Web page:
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Religion

  • To receive thanks is to be at the portal of giving thanks

    November rolls around with its annual invitation to give thanks for the multiple harvests of goodness in our lives. For some, perhaps for many, the wagon of gratitude overflows. There is so much goodness, so much bountifulness, in their lives because benevolence is never overlooked. Grace abounds in every nook and cranny.

  • We can’t be filled until we’re emptied

    I know I’ve said it before, but it bears repeating. I’m not a techie. That’s both a disclosure and a caveat. The story is rather circular, but then so was my experience. So, here goes.

    The tale begins with mistaken judgment. I have a Kindle I rarely use. Thus it fills quickly with emails I’ve already received, noted, deleted or given response via my computer. The Kindle has long been marked as being a decision I made too rapidly and without complete information. It’s too small to be used as a doorstop and too big an admission to deny.

  • Goodness can be found in the same ol’ stuff

    Ask someone about their life on any particular day and perhaps receive this response: “It’s the same ol’, same ol’.” One might perceive a sense of boredom or negativity or lack of adventure and excitement to provide uplift. At the same time, there is goodness to be found in the ritual of routine. Knowing what to expect hones the ability to deal with the unexpected. It’s a paradox, to be sure, but it is also a reality.

  • Gone is the haze from my clouded eyes

    It’s over! It’s done! No more drops to dread or plastic patches to wear. No more closed eyes until the bell rings to end five minutes of patient sightlessness. I can sing along with Johnny Nash … well, in a strained, off-key mimicry of the singer and in a paraphrased poetic rendition:

    I can see clearly now, the cataracts are gone,

    I can see all obstacles in my way Gone are the dark clouds that had me blind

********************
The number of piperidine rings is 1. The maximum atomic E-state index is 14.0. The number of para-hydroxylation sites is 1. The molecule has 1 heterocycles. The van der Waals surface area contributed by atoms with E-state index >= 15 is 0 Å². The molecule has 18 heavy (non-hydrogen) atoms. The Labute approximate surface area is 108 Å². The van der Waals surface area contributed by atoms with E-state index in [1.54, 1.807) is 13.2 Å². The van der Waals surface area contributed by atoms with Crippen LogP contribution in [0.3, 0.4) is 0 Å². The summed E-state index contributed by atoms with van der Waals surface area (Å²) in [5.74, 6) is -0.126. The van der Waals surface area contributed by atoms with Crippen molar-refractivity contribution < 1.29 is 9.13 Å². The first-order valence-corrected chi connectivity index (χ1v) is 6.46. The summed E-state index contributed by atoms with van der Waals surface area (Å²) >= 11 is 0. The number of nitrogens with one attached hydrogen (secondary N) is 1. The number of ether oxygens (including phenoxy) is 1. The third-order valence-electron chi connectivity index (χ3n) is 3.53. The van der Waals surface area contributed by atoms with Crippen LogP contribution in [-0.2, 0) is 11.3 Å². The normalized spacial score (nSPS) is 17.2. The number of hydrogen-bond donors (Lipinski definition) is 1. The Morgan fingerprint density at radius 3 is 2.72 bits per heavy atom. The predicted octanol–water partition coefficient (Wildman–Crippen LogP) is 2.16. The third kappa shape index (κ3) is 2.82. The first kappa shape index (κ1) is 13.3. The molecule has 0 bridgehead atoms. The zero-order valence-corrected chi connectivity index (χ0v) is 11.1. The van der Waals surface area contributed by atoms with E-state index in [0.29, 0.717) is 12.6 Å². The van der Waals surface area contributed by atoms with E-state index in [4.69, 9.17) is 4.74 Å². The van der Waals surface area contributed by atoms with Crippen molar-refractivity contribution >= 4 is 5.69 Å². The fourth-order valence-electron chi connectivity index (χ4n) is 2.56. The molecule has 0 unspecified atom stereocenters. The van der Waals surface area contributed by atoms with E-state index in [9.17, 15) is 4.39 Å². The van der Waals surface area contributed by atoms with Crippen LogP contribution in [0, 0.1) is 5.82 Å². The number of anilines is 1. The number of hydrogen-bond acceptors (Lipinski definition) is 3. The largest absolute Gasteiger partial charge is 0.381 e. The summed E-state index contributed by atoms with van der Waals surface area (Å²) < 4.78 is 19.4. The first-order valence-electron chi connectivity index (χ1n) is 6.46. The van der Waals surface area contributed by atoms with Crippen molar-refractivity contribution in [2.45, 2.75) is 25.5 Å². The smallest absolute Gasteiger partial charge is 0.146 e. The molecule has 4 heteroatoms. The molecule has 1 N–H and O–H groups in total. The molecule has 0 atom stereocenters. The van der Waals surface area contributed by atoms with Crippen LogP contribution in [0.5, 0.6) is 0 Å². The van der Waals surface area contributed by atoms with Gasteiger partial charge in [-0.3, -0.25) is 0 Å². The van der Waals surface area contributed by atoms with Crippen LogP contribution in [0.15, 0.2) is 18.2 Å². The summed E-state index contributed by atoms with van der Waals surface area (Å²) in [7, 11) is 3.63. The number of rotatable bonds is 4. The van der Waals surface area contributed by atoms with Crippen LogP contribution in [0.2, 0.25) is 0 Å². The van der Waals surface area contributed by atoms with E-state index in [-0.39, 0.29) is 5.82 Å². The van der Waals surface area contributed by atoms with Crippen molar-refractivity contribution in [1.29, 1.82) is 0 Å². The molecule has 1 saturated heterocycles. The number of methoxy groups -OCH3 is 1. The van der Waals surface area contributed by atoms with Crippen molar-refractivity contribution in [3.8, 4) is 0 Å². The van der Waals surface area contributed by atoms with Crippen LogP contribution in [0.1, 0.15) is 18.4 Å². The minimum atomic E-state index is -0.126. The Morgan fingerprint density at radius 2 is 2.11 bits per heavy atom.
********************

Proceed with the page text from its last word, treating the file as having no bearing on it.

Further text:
It’s gonna be a bright, bright sunshiny day.

  • And a river of grace runs through it
  • The Boy in the Mirror becomes a symbol of all humanity

    I wish I could attach the video I recently received. It was one of a series depicting the glory of parenting sent to me by way of the adoring eyes of grandparents who are likely compiling a treasure trove of memories of a little boy whose hyphenated first name is already indicative of marvels to come. Of course, I must admit my bias toward such hyphenation!

  • Please understand me and please let me understand you

    “Please Understand Me,” a book written by Michael Kelsey, sits quietly among our library of tomes to be read and kept for continued perusing. Snuggled next to it is Dr. Charles Keating’s “Who We Are Is How We Pray.” Both are well worn, filled with annotated tabs and notes madly scribbled in the margins. Hubby Dear has marked them with his presence that they might mark him with theirs. I, for my part, have listened to the contents as H.D. offers them in multiple conversations over the years.

  • Lifelong learning, from womb to tomb, is a journey into wisdom
  • Florence visited and faith was rediscovered
  • Life is rediscovered at a pool party

    Come to the party … a pool party to celebrate whatever needs to be celebrated. Come and be with us. Celebrate the “us-ness” we are before it’s too late to remember it or too soon forgotten. Pray for sunshine to add a glow to our presence. Pray for a hold-back on rain which might evoke tears. Pray in thanksgiving for pools, parties, and people to love.